Justice Department lawyers have also been involved in cases in which the president sought to restrain former aides who had written books about him, including one by John R. Bolton, the former national security adviser.
Robert Weissman, the president of Public Citizen, a nonprofit group that has tracked ethical issues during the Trump administration, said the use of campaign and federal government funds to finance legal actions captured a dizzying array of themes his group has sought to highlight.
The legal work, he said, is being used to defend violence at political rallies, chill the free speech of former aides and fight allegations of unethical actions by Mr. Trump himself. And it is being paid for in part by large individual donors who could seek help from Mr. Trump in dealing with government actions that affect their own interests at a time when the Justice Department has moved from simply defending the president to helping protect his personal finances, he said.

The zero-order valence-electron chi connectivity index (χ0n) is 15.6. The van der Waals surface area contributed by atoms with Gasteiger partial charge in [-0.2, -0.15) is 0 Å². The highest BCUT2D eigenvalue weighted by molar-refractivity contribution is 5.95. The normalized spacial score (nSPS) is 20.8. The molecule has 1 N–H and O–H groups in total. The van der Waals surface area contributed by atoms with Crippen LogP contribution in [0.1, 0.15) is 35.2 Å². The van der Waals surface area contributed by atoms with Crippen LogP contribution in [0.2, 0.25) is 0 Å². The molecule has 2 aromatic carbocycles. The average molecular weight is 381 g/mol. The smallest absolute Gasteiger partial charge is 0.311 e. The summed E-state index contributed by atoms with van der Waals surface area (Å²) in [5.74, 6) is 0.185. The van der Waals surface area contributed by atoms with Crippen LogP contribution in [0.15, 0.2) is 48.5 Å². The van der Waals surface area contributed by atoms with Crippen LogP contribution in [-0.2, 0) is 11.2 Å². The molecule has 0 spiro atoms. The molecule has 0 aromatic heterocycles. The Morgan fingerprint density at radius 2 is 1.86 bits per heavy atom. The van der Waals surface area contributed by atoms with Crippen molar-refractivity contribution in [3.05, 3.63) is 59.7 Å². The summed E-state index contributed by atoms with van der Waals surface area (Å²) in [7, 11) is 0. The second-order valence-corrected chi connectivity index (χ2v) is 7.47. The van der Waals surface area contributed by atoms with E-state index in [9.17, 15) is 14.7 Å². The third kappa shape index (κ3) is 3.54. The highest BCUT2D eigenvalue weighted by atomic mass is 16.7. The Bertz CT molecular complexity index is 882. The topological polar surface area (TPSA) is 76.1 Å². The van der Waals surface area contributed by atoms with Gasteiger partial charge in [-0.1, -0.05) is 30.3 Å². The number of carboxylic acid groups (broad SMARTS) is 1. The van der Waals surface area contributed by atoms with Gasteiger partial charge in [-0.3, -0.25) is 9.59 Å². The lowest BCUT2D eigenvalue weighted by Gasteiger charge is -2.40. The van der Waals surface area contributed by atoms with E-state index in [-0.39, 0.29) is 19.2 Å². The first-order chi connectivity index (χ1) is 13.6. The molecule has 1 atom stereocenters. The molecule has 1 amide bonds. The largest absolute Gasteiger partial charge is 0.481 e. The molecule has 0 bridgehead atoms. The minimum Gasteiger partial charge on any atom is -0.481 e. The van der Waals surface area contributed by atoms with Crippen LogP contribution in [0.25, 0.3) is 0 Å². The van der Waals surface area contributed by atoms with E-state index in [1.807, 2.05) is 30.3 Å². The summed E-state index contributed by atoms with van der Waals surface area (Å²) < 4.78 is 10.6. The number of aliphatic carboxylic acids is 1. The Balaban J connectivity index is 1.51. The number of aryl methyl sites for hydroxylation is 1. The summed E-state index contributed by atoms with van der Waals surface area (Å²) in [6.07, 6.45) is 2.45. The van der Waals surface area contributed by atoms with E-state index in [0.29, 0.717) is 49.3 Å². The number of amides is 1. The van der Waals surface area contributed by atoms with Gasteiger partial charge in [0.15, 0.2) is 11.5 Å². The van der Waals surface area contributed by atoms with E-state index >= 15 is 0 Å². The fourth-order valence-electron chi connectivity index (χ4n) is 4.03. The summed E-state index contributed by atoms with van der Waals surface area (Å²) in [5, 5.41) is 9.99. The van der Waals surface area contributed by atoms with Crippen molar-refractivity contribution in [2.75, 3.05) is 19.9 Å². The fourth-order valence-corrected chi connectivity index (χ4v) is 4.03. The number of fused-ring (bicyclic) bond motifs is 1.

“It is an astounding nexus of corruption,” Mr. Weissman said. “And the legal system in the United States is the one that is supposed to be defending justice.”
Kitty Bennett contributed research.
Updated Sept. 4, 2020